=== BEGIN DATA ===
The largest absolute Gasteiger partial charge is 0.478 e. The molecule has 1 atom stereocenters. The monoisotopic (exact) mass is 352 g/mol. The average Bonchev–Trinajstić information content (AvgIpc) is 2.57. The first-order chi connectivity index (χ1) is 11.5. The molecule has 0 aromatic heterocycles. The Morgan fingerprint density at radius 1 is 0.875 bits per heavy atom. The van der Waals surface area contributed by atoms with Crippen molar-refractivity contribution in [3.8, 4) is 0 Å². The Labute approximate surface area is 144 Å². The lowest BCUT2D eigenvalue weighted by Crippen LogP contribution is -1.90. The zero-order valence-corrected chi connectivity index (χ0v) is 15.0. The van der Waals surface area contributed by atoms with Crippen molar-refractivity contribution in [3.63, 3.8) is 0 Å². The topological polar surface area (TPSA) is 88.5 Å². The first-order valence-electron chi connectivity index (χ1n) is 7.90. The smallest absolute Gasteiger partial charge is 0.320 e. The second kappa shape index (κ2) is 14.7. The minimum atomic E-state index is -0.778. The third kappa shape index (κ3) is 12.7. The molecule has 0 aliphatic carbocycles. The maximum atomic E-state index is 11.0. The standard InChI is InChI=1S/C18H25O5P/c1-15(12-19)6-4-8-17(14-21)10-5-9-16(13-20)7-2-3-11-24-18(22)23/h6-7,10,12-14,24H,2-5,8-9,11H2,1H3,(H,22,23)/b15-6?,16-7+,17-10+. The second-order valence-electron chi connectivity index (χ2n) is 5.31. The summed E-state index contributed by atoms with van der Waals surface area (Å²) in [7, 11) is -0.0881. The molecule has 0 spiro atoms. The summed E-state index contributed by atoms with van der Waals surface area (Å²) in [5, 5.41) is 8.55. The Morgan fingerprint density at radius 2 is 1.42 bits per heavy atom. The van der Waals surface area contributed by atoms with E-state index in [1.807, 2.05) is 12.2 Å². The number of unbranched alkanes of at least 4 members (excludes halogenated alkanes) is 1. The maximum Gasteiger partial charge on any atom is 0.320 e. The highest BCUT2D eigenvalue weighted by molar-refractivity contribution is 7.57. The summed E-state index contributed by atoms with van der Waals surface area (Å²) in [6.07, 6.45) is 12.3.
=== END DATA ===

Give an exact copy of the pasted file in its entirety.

The largest absolute Gasteiger partial charge is 0.478 e. The molecule has 1 atom stereocenters. The monoisotopic (exact) mass is 352 g/mol. The average Bonchev–Trinajstić information content (AvgIpc) is 2.57. The first-order chi connectivity index (χ1) is 11.5. The molecule has 0 aromatic heterocycles. The Morgan fingerprint density at radius 1 is 0.875 bits per heavy atom. The van der Waals surface area contributed by atoms with Crippen molar-refractivity contribution in [3.8, 4) is 0 Å². The Labute approximate surface area is 144 Å². The lowest BCUT2D eigenvalue weighted by Crippen LogP contribution is -1.90. The zero-order valence-corrected chi connectivity index (χ0v) is 15.0. The van der Waals surface area contributed by atoms with Crippen molar-refractivity contribution in [3.63, 3.8) is 0 Å². The topological polar surface area (TPSA) is 88.5 Å². The first-order valence-electron chi connectivity index (χ1n) is 7.90. The smallest absolute Gasteiger partial charge is 0.320 e. The second kappa shape index (κ2) is 14.7. The minimum atomic E-state index is -0.778. The third kappa shape index (κ3) is 12.7. The molecule has 0 aliphatic carbocycles. The maximum atomic E-state index is 11.0. The standard InChI is InChI=1S/C18H25O5P/c1-15(12-19)6-4-8-17(14-21)10-5-9-16(13-20)7-2-3-11-24-18(22)23/h6-7,10,12-14,24H,2-5,8-9,11H2,1H3,(H,22,23)/b15-6?,16-7+,17-10+. The second-order valence-electron chi connectivity index (χ2n) is 5.31. The summed E-state index contributed by atoms with van der Waals surface area (Å²) in [7, 11) is -0.0881. The molecule has 0 spiro atoms. The summed E-state index contributed by atoms with van der Waals surface area (Å²) in [5, 5.41) is 8.55. The Morgan fingerprint density at radius 2 is 1.42 bits per heavy atom. The van der Waals surface area contributed by atoms with E-state index in [1.807, 2.05) is 12.2 Å². The number of unbranched alkanes of at least 4 members (excludes halogenated alkanes) is 1. The maximum Gasteiger partial charge on any atom is 0.320 e. The highest BCUT2D eigenvalue weighted by molar-refractivity contribution is 7.57. The summed E-state index contributed by atoms with van der Waals surface area (Å²) in [6.07, 6.45) is 12.3.